Big bank agrees to $29 million payout over shoddy mortgage bonds

by Ryan Smith29 Mar 2016
A major bank has agreed to pay $29 million to a U.S. regulator to settle a lawsuit over mortgage-backed securities.

Credit Suisse agreed to the settlement with the National Credit Union Administration in order to settle claims of losses to credit unions from the purchase of more than $228.8 million in mortgage bonds in the years before the financial meltdown, according to a report from research firm Zacks.

While this suit, which involved the sale of mortgage-backed securities to the Members United and Southwest corporate credit unions, has been settled, there’s still another case pending in federal court related to the sale of shoddy mortgage bonds to the U.S. Central and Southwest corporate credit unions, Zacks reported.

“NCUA will continue to meet its statutory obligation to secure recoveries for credit unions and ensure customers remain protected,” said Debbie Matz, chair of the NCUA board. “We will continue to aggressively pursue recoveries against Wall Street firms that contributed to the corporate crisis with the goals of minimizing net losses of the corporate crisis and providing a future rebate to credit unions.”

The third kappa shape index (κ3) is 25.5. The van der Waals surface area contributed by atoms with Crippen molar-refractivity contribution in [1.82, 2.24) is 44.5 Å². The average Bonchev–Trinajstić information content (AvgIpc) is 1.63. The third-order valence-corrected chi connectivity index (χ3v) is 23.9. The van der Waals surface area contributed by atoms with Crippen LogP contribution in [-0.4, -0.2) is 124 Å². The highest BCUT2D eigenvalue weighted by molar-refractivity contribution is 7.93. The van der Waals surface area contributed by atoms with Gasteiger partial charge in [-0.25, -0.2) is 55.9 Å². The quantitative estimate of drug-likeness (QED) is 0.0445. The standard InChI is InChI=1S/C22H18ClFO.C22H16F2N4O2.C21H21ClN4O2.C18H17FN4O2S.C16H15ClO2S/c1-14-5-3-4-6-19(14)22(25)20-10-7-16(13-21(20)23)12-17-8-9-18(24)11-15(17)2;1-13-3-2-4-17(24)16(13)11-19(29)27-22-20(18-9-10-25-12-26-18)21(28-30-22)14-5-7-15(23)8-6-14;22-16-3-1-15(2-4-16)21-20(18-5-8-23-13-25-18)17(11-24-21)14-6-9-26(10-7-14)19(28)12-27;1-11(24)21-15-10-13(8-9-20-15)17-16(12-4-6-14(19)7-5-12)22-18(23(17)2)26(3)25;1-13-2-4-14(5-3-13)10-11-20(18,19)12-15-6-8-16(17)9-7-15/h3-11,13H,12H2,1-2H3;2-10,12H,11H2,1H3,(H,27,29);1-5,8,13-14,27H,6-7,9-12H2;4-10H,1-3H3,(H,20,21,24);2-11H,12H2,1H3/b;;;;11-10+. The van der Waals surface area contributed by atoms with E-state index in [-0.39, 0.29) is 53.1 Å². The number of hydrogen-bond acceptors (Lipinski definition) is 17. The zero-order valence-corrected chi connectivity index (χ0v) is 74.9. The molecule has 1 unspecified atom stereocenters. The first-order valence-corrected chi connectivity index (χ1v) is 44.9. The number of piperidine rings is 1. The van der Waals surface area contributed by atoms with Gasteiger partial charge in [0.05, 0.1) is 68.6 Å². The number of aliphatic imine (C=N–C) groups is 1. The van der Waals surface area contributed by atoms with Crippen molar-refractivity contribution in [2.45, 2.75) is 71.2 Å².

NCUA has so far recovered more than $2.5 billion in legal penalties related to securities cases, Zacks reported. That money has been used, in turn, to pay claims against five failed credit unions.

Credit Suisse is hardly the first bank sued by the agency. NCUA has sued numerous banks, including Bank of America, Barclays and Morgan Stanley, to recover losses on billions of dollars in mortgage-backed securities.


Should CFPB have more supervision over credit agencies?